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Courage is a trait many of us are lacking

by Melvin Durai
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I do not know how much courage it takes to do what Navalny did, but if the average human has enough courage to fill a syringe, Navalny had enough to inject every politician in the world.

I admire people who possess great talent in a particular area—talent that I just can’t fathom. Quite often it’s an athlete, someone like Jamaican sprinter Usain Bolt, who set a world record by running 100 meters in 9.58 seconds. I once tried running 100 meters as fast as I could and it took me just 9.58 seconds to stop for a water break. It was a very hot day, and it seemed wise to break the race into 25-meter segments. I blame global warming.

Quite often, the person I admire is a singer, someone like Usher, who recently performed during the halftime show at the Super Bowl, entertaining more than 120 million viewers by not only singing and dancing, but also roller skating. Usher is 45 years old and it goes without saying that I admire any middle-aged man who has the God-given talent and ability to find a 20-year-old double and train him so well. (Trust me, if there was a conspiracy at the Super Bowl, this was it.)

Quite often, it’s an actor or actress, someone like Meryl Streep, who has been described as the best actress of her generation. In 2009, she played the role of legendary chef Julia Child in the movie “Julia & Julia” and acted so well that to this day she runs into fans asking her for recipes. 

It’s easy to admire athletes, singers and actors, because they’re usually in the limelight. But it’s going to be several months, if not years, before I can fully admire any of them again. You see, my admiration tank is empty. I used it all up on Alexei Navalny.

Navalny is the Russian opposition leader and outspoken critic of Vladimir Putin who was murdered in prison on Feb. 16. Despite being poisoned in 2020, Navalny returned to Russia the following year, knowing he would probably be imprisoned and perhaps killed. This is what he said: “I don’t want to give up either my country or my beliefs. I cannot betray either the first or the second. If your beliefs are worth something, you must be willing to stand up for them. And if necessary, make some sacrifices.”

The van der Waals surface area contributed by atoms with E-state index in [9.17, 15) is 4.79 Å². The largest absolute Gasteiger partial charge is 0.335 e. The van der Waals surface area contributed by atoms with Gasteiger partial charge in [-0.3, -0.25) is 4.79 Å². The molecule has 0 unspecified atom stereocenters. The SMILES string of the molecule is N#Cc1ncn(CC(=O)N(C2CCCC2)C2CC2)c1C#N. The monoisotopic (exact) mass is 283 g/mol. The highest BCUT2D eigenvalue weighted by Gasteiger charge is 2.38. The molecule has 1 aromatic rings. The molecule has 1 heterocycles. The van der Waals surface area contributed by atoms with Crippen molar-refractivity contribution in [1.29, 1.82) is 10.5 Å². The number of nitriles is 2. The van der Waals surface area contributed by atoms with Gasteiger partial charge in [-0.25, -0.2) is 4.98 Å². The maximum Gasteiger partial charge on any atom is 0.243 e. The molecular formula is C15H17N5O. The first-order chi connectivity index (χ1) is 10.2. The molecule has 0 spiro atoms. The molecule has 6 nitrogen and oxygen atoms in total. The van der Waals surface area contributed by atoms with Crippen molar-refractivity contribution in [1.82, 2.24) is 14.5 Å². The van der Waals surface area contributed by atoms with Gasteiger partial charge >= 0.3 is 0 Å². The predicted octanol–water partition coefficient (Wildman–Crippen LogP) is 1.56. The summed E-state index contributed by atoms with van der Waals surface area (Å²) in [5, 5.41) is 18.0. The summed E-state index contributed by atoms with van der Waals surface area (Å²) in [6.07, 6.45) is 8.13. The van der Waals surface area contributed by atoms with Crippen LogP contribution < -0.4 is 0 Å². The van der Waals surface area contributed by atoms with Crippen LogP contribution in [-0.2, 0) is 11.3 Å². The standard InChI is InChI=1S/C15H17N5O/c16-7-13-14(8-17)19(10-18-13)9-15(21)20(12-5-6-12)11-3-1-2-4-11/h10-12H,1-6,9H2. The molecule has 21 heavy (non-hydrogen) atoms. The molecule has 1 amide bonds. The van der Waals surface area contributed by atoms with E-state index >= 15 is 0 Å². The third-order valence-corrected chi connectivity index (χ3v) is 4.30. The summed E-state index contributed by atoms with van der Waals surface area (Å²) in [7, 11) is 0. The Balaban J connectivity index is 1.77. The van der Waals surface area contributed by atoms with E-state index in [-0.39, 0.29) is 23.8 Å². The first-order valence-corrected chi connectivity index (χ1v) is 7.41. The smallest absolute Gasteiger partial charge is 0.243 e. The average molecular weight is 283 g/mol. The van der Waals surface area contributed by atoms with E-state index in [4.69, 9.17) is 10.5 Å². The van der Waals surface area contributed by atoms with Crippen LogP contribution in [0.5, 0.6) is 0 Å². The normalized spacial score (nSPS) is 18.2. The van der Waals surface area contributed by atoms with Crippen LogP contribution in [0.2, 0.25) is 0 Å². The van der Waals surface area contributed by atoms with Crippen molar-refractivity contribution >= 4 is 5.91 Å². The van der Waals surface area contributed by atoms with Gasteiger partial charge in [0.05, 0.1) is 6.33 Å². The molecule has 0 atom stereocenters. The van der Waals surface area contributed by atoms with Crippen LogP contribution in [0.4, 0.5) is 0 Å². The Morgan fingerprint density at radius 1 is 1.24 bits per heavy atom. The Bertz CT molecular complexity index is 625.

I do not know how much courage it takes to do what Navalny did, but if the average human has enough courage to fill a syringe, Navalny had enough to inject every politician in the world.

Navalny was born on June 4, 1976, and I hope that on June 4 people everywhere can honor him by observing “World Courage Day.”

On World Courage Day, we would select some of our most courageous citizens, perhaps war veterans or firefighters, and ask them to sit in booths in public places. People would line up to reveal their acts of courage to these “courage mentors.”

Mentor: What courageous act did you perform, young man?

Godfrey, aged 30: I touched a TIGER!!!

Mentor: Very brave of you. Where did this happen?

Godfrey: At the U.S. Open. I touched him and then security took me away.

Mentor: Oh, you mean the golfer. It was courageous to touch him. Stupid too, but we’ll save that for ‘World Stupid Day.’ What about you, young lady?

Archana, 24: I stood up to a tyrant.

Mentor: Vladimir Putin?

Archana: No, my mother-in-law. I told her to stop bossing me around.

Mentor: That takes great courage indeed. Did it work?

Archana: Yes, but now I have to look for a new job. She fired me from the motel she owns.

Mentor: That’s too bad, but finding a job without nepotism also takes courage. What about you, young man?

James, 35: I went to the dentist’s office.

Mentor: Very courageous. Did you have any cavities filled?

James: No, I just went there for a cleaning. And I’m going again next week.

Mentor: So soon?

James: Yes, weekly cleanings are what I’m providing through my janitorial service. But the dentist sometimes works late, so it’s a little risky. What if he jumps out from behind a door and tries to look at my teeth?

Mentor: Very scary. What about you, sir?

Donald, 77: I publicly challenged Vladimir Putin.

Mentor: You challenged Putin?

Donald: Yes, I challenged him to a game of golf at Mar-a-Lago. Not to brag, but I’m a 2.5 handicap. I can’t touch Tiger, but I’m pretty good.

Mentor: It takes courage to touch Tiger. Just ask Godfrey.

Donald: Yes, I know all about courage. I wrote the book on courage. Or maybe I read the book on courage. Yes, that’s it. I remember now: it was a book on courage that someone gave me. And when I opened it, it was filled with stories about me.

Mentor: Please move along, sir. You are holding up the line.

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